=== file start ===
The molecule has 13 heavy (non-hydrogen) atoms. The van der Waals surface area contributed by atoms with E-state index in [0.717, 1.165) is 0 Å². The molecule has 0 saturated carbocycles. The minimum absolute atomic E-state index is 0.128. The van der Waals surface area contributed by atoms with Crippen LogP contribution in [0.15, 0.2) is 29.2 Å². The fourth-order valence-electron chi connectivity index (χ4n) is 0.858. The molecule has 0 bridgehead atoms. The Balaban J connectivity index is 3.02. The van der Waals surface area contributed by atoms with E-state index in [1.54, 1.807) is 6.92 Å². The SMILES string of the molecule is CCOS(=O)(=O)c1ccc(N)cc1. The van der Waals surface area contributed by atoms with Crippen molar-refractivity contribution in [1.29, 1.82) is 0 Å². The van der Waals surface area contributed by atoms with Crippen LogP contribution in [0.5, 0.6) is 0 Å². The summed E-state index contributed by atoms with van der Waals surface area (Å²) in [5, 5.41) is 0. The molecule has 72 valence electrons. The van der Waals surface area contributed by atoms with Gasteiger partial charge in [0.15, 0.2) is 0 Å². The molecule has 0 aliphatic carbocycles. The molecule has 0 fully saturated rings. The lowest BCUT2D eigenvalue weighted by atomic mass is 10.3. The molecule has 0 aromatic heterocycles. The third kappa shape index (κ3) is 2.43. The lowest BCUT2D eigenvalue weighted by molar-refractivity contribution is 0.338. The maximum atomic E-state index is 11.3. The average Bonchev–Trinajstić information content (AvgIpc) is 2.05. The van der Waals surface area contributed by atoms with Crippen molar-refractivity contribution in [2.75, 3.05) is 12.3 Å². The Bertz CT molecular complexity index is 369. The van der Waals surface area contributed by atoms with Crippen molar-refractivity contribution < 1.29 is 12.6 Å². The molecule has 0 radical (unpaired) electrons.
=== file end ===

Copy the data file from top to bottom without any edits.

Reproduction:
The molecule has 13 heavy (non-hydrogen) atoms. The van der Waals surface area contributed by atoms with E-state index in [0.717, 1.165) is 0 Å². The molecule has 0 saturated carbocycles. The minimum absolute atomic E-state index is 0.128. The van der Waals surface area contributed by atoms with Crippen LogP contribution in [0.15, 0.2) is 29.2 Å². The fourth-order valence-electron chi connectivity index (χ4n) is 0.858. The molecule has 0 bridgehead atoms. The Balaban J connectivity index is 3.02. The van der Waals surface area contributed by atoms with E-state index in [1.54, 1.807) is 6.92 Å². The SMILES string of the molecule is CCOS(=O)(=O)c1ccc(N)cc1. The van der Waals surface area contributed by atoms with Crippen molar-refractivity contribution in [1.29, 1.82) is 0 Å². The van der Waals surface area contributed by atoms with Crippen LogP contribution in [0.5, 0.6) is 0 Å². The summed E-state index contributed by atoms with van der Waals surface area (Å²) in [5, 5.41) is 0. The molecule has 72 valence electrons. The van der Waals surface area contributed by atoms with Gasteiger partial charge in [0.15, 0.2) is 0 Å². The molecule has 0 aliphatic carbocycles. The molecule has 0 fully saturated rings. The lowest BCUT2D eigenvalue weighted by atomic mass is 10.3. The molecule has 0 aromatic heterocycles. The third kappa shape index (κ3) is 2.43. The lowest BCUT2D eigenvalue weighted by molar-refractivity contribution is 0.338. The maximum atomic E-state index is 11.3. The average Bonchev–Trinajstić information content (AvgIpc) is 2.05. The van der Waals surface area contributed by atoms with Crippen molar-refractivity contribution in [2.75, 3.05) is 12.3 Å². The Bertz CT molecular complexity index is 369. The van der Waals surface area contributed by atoms with Crippen molar-refractivity contribution < 1.29 is 12.6 Å². The molecule has 0 radical (unpaired) electrons.